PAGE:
This trip would take us to Devil’s Lake State Park, Baraboo, WI, Porcupine Mountain Wilderness State Park, Ontonagon, MI, Pictured Rock National Lakeshore, Munising, MI, Tahquamenon (Phenomenon) State Park, Paradise, MI, Muskegon S.P., Muskegon, MI
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June 3rd & 4th
We pulled out of our driveway around 7:30 a.m. and headed out, making a quick stop at Starbuck’s for a Mocha and Green tea. The drive from Carmel, In to Baraboo, WI was approximately 6-1/2 hours. We arrived at Devil’s Lake SP mid-afternoon and set-up our campsite. Devil’s lake SP has always been a special place, as I camped there during college days with my buddies and then again with my wife over forty years ago. It was great to be back and the place looked even more beautiful than we remembered.
The 500 foot bluffs were formed about 1 billion years ago. Before the bluffs existed, this area was covered by an expansive blanket of quartz sand that accumulated under the bottom of an ancient ocean. The ocean covered the area between South Dakota and Lake Michigan. The pressure and weight of the accumulating sand cemented the grains into sandstone. Sometime between 1.4 and 1.6 billion years ago, the sandstone in this area crumbled into a series of folds that became the bluffs we see today. During the folding of the rocks, the sandstone was metamorphosed into the quartzite. The last glacier that moved through the area stopped at Devil’s Lake. The ridge at the North end is a terminal moraine. The other terminal moraine is at the South end of the lake. The boulder fields that surround Devil’s lake (called talus) were created by freezing and thawing of the glaciers that sat here for about 8,000 years.
Susan and I hiked a couple of miles along the West shoreline on a small paved trail among the large boulder field of quartzite. This was a great place to start our trip.
We headed out early for Porcupine Mountain Wilderness SP, which borders Lake Superior to the North and the Ottawa National Forest to the South. Somewhere between Stevens Point and Rothchild Wisconsin we had a Bald Eagle fly across Hwy 51 in front of us. Such a beautiful sight. We picked the rustic campground of Presque Isle, with the waterfalls, the Presque Isle River, and a great view of Lake Superior. The campground was about 50’ above the lake. Upon arrival we were greeted by a swarm of black flies and mosquitos. The screen shelter was our saving grace. It was raining so we drove 25 miles up the South Boundary Road to the park Wilderness Visitor Center. We drove back to our campground and hiked to the first of the three falls, the Nawadaha Falls. The rangers said the river was the highest that they had ever seen and was at a dangerous level. We hike the trail and crossed over the river on a foot bridge and continued down to the river mouth and the beach. This was going to be the only place to safely fly fish, and unfortunately with the rain, temperatures in the mid to high 40’s, and the half mile hike, the fly rod never left the camper.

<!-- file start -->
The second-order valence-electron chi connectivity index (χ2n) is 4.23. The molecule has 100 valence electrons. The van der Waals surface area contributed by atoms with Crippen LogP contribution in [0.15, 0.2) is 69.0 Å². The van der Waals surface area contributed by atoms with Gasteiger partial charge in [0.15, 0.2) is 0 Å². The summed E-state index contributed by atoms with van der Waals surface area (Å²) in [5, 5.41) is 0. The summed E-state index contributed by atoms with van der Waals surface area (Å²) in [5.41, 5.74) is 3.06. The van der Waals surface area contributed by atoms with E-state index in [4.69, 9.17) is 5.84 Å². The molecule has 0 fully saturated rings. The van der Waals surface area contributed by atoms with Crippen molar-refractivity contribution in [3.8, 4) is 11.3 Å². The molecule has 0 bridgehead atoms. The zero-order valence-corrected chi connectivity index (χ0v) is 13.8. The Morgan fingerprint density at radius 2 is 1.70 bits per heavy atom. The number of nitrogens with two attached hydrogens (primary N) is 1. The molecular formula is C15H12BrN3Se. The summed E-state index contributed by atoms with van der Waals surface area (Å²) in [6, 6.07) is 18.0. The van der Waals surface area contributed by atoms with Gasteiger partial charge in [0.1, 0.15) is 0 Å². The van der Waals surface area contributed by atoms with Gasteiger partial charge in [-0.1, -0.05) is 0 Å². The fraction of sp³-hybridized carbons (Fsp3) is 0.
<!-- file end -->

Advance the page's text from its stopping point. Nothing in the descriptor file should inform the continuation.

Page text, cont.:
The next day we lowered the roof and set-out for the town of Ontonagon, MI to explore. We drove back to the trail-head for the Summit Peak trail and hiked up to the top of the mountain. The elevation is 1,958 feet and is the 3rd highest peak in Michigan. The 50 foot observation tower makes it the highest point in the state.
Porcupine Mountain was a beautiful place and I’m sure had the weather been more cooperative, we would have done a number of different hikes and I would have gotten the opportunity to get some fishing in.